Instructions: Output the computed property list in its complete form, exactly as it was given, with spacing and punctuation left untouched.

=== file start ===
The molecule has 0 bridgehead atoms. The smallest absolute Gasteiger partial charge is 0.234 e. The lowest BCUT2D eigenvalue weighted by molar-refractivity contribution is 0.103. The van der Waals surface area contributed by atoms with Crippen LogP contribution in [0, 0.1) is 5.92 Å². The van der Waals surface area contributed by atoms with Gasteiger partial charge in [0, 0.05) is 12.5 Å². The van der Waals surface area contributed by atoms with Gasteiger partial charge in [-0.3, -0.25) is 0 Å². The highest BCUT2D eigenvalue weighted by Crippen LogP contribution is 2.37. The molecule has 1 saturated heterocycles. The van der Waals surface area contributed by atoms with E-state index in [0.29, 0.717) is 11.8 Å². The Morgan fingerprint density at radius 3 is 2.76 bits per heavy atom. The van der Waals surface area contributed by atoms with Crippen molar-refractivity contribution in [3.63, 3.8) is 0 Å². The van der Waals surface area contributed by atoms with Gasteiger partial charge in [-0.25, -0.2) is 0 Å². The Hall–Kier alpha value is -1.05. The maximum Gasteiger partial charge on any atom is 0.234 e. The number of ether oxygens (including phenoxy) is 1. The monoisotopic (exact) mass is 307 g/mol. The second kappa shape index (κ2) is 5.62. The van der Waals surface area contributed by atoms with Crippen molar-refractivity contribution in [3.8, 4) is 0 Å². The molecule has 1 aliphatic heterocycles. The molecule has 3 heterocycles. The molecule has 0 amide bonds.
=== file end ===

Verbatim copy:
The molecule has 0 bridgehead atoms. The smallest absolute Gasteiger partial charge is 0.234 e. The lowest BCUT2D eigenvalue weighted by molar-refractivity contribution is 0.103. The van der Waals surface area contributed by atoms with Crippen LogP contribution in [0, 0.1) is 5.92 Å². The van der Waals surface area contributed by atoms with Gasteiger partial charge in [0, 0.05) is 12.5 Å². The van der Waals surface area contributed by atoms with Gasteiger partial charge in [-0.3, -0.25) is 0 Å². The highest BCUT2D eigenvalue weighted by Crippen LogP contribution is 2.37. The molecule has 1 saturated heterocycles. The van der Waals surface area contributed by atoms with E-state index in [0.29, 0.717) is 11.8 Å². The Morgan fingerprint density at radius 3 is 2.76 bits per heavy atom. The van der Waals surface area contributed by atoms with Crippen molar-refractivity contribution in [3.63, 3.8) is 0 Å². The van der Waals surface area contributed by atoms with Gasteiger partial charge in [-0.25, -0.2) is 0 Å². The Hall–Kier alpha value is -1.05. The maximum Gasteiger partial charge on any atom is 0.234 e. The number of ether oxygens (including phenoxy) is 1. The monoisotopic (exact) mass is 307 g/mol. The second kappa shape index (κ2) is 5.62. The van der Waals surface area contributed by atoms with Crippen molar-refractivity contribution in [3.8, 4) is 0 Å². The molecule has 1 aliphatic heterocycles. The molecule has 3 heterocycles. The molecule has 0 amide bonds.